PAUL NELSON FISHING: Time for a little night fishing
The October full moon was Thursday night, but anglers are able to have good success fishing walleyes at night several days before and after the full moon, so the opportunity should extend at least through this weekend.
Night fishing is not for everyone, but with the zebra mussels expanding to more lakes, the trend of fishing for walleyes at night is just going to get more prevalent in the future.
Trolling or casting floating minnow baits that dive just below the surface is the presentation most walleye anglers use at night.
Shallow rocks or the outside edge of cabbage weed beds are two of the most likely places to find walleyes feeding at night.
Anglers can troll the outside edges of the rocks or weeds until they find some feeding walleyes and then hold their boat just outside the productive areas and cast the floating minnow baits towards the structure.
The tops of the cabbage weeds break off late in the fall from the wave action in the lakes. The seeds are located in the tops of the plants, so this is the way cabbage weeds reseed the areas for next year.
Once the tops of the weeds break off, anglers can cast shallow diving lures over the weed beds without catching as many weeds.
Walleyes usually feed toward the bottom during the day. At night, walleyes use the moonlight as a backdrop to see the silhouettes of the baitfish above them, so walleyes usually feed toward the surface at night.
Lakes in the Bemidji area have finally dropped into the upper 50s after a week of rain and more seasonal temperatures for early October.
The thermocline in the deeper lakes has disappeared, so fish species like crappies and walleyes are free to begin moving into deeper water, as long as there is enough oxygen and forage located there.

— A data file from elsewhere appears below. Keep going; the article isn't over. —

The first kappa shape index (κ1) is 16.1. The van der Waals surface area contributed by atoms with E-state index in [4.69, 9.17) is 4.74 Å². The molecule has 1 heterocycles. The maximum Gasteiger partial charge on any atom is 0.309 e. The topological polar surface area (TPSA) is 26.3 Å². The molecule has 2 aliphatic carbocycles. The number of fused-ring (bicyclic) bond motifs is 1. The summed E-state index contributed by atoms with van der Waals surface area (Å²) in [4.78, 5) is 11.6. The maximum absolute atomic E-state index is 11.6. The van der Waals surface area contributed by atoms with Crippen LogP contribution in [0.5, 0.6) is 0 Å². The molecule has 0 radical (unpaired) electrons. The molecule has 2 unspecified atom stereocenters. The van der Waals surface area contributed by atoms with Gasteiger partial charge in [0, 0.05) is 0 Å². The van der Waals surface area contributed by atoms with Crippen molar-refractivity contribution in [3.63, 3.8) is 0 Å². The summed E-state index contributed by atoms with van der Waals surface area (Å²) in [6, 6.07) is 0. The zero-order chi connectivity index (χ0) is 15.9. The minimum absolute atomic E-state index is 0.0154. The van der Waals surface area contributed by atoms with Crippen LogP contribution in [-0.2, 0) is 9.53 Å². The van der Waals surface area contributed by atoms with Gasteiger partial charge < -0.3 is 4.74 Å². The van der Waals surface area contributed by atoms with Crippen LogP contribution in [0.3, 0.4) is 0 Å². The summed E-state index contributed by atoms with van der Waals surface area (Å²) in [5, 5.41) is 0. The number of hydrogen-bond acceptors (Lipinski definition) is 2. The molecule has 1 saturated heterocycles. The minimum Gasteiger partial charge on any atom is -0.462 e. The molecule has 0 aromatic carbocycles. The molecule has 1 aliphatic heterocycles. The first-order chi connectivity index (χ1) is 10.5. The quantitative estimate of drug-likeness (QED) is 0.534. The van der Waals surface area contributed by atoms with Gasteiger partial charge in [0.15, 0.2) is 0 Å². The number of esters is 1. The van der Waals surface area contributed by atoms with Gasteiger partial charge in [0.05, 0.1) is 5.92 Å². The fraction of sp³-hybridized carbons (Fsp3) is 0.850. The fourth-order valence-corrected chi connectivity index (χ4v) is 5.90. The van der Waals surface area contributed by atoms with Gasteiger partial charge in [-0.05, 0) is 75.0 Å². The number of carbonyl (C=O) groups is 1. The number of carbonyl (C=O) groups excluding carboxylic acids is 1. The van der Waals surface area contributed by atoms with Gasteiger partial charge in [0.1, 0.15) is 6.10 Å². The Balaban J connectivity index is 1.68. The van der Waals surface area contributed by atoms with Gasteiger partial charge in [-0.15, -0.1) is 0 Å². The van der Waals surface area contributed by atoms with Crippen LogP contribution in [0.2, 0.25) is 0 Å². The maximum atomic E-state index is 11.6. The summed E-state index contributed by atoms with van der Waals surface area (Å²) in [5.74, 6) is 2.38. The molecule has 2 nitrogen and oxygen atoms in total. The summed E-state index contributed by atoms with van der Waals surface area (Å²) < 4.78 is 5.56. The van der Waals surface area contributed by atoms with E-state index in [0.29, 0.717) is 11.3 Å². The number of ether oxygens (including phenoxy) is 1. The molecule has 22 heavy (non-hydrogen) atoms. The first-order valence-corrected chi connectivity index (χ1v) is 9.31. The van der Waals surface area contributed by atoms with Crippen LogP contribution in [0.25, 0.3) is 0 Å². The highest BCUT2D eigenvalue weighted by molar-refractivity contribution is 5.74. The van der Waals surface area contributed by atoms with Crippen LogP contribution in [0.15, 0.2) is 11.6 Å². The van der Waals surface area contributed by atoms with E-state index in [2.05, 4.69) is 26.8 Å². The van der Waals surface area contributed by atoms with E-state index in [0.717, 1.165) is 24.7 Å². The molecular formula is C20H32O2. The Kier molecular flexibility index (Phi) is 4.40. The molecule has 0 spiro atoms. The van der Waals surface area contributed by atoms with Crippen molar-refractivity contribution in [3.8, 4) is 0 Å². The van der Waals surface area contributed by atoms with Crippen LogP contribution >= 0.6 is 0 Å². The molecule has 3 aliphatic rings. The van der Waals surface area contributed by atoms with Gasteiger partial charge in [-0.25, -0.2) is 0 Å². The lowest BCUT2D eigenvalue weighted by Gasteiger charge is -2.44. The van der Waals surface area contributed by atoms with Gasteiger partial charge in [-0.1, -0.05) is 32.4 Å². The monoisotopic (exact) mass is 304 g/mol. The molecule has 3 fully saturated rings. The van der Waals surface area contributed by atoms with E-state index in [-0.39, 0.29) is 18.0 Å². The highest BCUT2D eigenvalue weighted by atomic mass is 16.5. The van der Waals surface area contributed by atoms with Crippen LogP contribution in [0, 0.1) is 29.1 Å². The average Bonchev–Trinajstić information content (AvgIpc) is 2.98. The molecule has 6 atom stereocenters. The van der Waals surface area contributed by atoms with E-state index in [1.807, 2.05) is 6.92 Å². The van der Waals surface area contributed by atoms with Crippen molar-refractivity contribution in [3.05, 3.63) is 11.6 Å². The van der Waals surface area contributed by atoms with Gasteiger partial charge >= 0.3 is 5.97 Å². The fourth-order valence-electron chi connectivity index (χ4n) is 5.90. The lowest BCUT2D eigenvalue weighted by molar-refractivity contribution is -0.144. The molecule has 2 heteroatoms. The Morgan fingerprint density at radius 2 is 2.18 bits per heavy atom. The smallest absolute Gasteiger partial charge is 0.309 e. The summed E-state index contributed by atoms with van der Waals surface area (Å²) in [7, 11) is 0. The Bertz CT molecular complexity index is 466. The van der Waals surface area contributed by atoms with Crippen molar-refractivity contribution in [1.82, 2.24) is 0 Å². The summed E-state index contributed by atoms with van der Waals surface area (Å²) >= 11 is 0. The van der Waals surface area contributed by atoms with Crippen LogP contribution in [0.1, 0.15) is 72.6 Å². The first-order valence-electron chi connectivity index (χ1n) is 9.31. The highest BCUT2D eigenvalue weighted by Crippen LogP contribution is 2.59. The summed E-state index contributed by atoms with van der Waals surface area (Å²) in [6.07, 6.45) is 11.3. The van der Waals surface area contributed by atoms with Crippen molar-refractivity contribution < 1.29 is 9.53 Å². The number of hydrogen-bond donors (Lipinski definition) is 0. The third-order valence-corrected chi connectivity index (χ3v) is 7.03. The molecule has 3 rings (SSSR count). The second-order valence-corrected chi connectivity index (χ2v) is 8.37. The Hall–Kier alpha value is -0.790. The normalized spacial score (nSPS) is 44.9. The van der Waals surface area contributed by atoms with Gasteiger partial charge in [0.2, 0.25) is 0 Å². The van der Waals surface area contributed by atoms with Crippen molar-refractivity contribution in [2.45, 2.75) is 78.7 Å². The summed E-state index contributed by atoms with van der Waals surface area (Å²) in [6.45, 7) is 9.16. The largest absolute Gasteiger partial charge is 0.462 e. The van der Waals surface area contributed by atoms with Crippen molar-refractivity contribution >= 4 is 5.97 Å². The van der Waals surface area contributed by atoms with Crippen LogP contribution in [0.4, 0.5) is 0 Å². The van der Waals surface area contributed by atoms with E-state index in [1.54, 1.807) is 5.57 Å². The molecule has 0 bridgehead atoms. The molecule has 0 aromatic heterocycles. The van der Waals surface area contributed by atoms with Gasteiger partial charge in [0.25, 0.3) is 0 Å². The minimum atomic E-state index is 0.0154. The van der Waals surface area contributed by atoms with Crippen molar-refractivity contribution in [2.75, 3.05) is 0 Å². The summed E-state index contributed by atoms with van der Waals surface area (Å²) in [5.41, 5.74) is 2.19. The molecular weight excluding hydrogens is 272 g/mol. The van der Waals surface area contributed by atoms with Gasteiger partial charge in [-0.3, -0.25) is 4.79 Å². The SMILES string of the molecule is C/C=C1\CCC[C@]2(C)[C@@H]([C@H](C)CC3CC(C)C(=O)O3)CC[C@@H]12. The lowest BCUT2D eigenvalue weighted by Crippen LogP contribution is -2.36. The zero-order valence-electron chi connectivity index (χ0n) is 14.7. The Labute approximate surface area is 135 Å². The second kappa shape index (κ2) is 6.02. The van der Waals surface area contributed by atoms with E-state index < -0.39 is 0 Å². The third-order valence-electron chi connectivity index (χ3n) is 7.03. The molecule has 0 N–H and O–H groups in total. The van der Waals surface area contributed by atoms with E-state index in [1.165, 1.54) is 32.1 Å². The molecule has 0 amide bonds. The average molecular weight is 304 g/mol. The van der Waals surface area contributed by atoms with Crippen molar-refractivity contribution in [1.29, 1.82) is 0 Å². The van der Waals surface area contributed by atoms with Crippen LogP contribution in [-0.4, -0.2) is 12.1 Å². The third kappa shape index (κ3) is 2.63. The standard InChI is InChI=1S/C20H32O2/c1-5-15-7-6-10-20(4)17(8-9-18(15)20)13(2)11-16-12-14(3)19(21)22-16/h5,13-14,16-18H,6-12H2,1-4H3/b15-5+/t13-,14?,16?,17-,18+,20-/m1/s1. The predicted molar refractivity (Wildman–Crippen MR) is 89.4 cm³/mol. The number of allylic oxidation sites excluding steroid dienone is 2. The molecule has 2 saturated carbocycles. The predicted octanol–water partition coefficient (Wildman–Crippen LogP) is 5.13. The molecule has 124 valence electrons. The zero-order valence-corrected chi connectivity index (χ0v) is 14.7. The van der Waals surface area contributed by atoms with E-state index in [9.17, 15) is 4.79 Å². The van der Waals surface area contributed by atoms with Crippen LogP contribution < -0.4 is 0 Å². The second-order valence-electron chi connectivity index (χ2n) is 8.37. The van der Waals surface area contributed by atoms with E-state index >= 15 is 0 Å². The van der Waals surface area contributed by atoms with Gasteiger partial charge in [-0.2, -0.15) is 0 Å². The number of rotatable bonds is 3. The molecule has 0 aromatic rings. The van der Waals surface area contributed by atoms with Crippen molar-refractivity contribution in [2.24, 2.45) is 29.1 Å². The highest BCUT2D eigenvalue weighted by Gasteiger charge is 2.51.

Walleyes are able to choose where they want to be located based on the amount of sunlight and available forage and not based on the water temperatures to determine where the fish do and do not want to be.
Once the lakes begin cooling, they cool from the surface down, so at some point in the fall, the warmest part of the lakes is on the bottom.
Most anglers like to use jigs and minnows, with a ¼- to ⅜-ounce jig the most popular sizes. UV colors and glow paints are often helpful for fishing in deeper water, to help the fish see and target the baits.
Live bait rigs with larger minnows is also a very productive way to catch walleyes late in the season. This presentation allows anglers to fish more slowly and be able to pause their baits in areas where they are seeing fish on sonar, so the minnow can do some of the work.
Leeches are like gold in the fall for walleyes, but they can be very difficult to find, especially in larger sizes. Anglers can put more than one small leech on a hook to get more mass, to try and make it more appealing to the walleyes.
Night crawlers will also work in cold water, so it can pay dividends to try different types of live bait for walleyes. Some anglers like to pinch off the night crawlers if the walleyes are biting short.
Panfish can also be caught on leeches and nightcrawlers, with anglers cutting the leeches or night crawlers into smaller pieces and putting them on smaller winter jigs or smaller jigging spoons or other winter jigging lures.
Perch have been actively feeding in areas holding a mixture of minnows and crayfish. This can be either areas with broken rock or chara covered bottom, which both give the minnows and crayfish some cover to hide.
Small jigs, usually 1/16th or 1/8th ounce, tipped with a fathead minnow will catch perch in most situations. Anglers will also catch walleyes or northern pike as a bonus when fishing for perch.
Fishing for most species should just keep getting better as the lakes cool down.
Paul A. Nelson runs the “Bemidji Area Lakes Guide Service.” He can be contacted at firstname.lastname@example.org.